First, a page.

When I wrote my previous post, I mentioned two novels by the matchless Iain M. Banks from his Culture series: Consider Phlebas and especially The Player of Games. At that point, I think I had read three novels in the series. By now, though, I’m up to book eight (of nine or maybe ten, depending on how you count them). I can’t stop reading them. They’re that good. I have to revisit my whole previous post, though, to add this amazing quotation, from Matter, Book Seven in Banks’s Culture series. I’d reference the page number except that I’ve just finished reading it on my Kindle–no page numbers, but if you want to find it, it’s in Chapter 21, “Many Worlds”:
Holse, a character from a primitive planet caught up in a conflict between Optimae, higher civilizations like The Culture, comes to a realization about games:
. . .the idea that all reality might indeed be a game, . . .that all possible things had already happened, or were happening now, all together.
This [theory] alleged that life was very like a game or simulation where every possible course and outcome has already been played out, noted down and drawn up, as though on an enormous map, with the beginning of the game–before a piece has been moved or a move has been made–in the centre, and every single possible end state arranged along the outer fringe of this implausibly stupendous chart. By this comparison, all that one does in mapping out the course of one particular game is trace a path from that central Beginning of things out through more and more branches, chances and possibilities, to one of the near infinitude of Ends at the periphery.
. . . As Game, So Life. And indeed, As Game, So Entire History Of Whole Universe, Bar Nothing And Nobody.
[Holse continues to ruminate on this idea.] He immediately wondered how you could cheat.
What Holse is talking about is the so-called simulation hypothesis of existence. The main spokesperson for this view is Oxford University philosopher Nick Bostrom. Read his 2003 article, “Are You Living in a Computer Simulation?” here.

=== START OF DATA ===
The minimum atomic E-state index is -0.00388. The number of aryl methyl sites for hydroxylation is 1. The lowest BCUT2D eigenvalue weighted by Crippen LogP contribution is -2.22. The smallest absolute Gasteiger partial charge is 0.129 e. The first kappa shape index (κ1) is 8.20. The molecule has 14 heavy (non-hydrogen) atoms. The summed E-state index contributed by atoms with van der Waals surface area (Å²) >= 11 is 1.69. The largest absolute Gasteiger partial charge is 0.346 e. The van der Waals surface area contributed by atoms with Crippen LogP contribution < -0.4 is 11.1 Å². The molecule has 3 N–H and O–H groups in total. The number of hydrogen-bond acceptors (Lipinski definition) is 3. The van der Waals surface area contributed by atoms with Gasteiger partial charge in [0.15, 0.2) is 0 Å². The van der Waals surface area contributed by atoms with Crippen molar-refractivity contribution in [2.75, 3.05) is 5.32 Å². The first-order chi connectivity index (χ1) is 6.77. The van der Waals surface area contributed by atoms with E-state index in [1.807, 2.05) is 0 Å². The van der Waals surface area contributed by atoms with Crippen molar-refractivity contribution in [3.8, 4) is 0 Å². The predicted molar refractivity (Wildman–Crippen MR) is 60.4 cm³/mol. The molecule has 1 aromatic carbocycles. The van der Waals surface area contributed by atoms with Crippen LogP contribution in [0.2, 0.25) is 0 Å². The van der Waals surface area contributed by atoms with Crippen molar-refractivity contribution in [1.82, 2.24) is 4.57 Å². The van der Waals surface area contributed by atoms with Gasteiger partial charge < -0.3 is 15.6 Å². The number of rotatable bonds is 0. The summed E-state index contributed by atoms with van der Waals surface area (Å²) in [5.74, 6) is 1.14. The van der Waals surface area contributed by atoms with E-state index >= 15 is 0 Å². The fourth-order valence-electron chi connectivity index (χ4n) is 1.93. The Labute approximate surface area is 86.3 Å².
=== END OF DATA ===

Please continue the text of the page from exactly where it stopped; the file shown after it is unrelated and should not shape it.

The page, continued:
I’m working my way through the entire Culture series now. I should point out that–at least at this writing–two of the books, Inversions and The State of the Art, appear only to be available through used paperbacks. I’ve ordered them but haven’t read them yet. They are both volumes of short pieces.
The State of the Art is the title of the Culture novella in that volume, which includes a short story set in the Culture universe and another short story that may be. In the reading order, this volume of short pieces comes after Book 3, Use of Weapons, in the Culture series, making it, I guess, Culture Book 4.
Inversions is another collection of short interwoven stories, all set in the universe of The Culture. This book comes after Book 5, Excession, which makes Inversions Culture Book 6. To get Excession at all, I had to go to ibooks, although there must be a used paperback of it out there somewhere. These days, I prefer reading ebooks because my space is limited where I’m living now. I’d actually rather access books through Apple’s ibooks or Barnes and Noble’s Nook e-reader, except I’m so attached to the reading experience/eye-feel of my Kindle Paperwhite. And Kindle did not offer Excession. But Excession is the most difficult I’ve found of these books, and although I admired its ingenuity (mostly e-mail-like exchanges among a number of the sentient ships in the universe of The Culture), I can’t say I enjoyed it. I think I’d have to go off and make a meticulous chart of all the ships and then constantly refer to the chart as I read.
That said, the sentient ships and their amusing names are among the best pleasures of these novels. Elon Musk actually named several SpaceX support recovery drones after these ships: the Of Course I Still Love You, the Just Read the Instructions, and the latest, A Shortfall of Gravitas. Banks, he says, is his favorite novelist, and of course Excession is his favorite Banks. It would be.
For the full reading order, go here.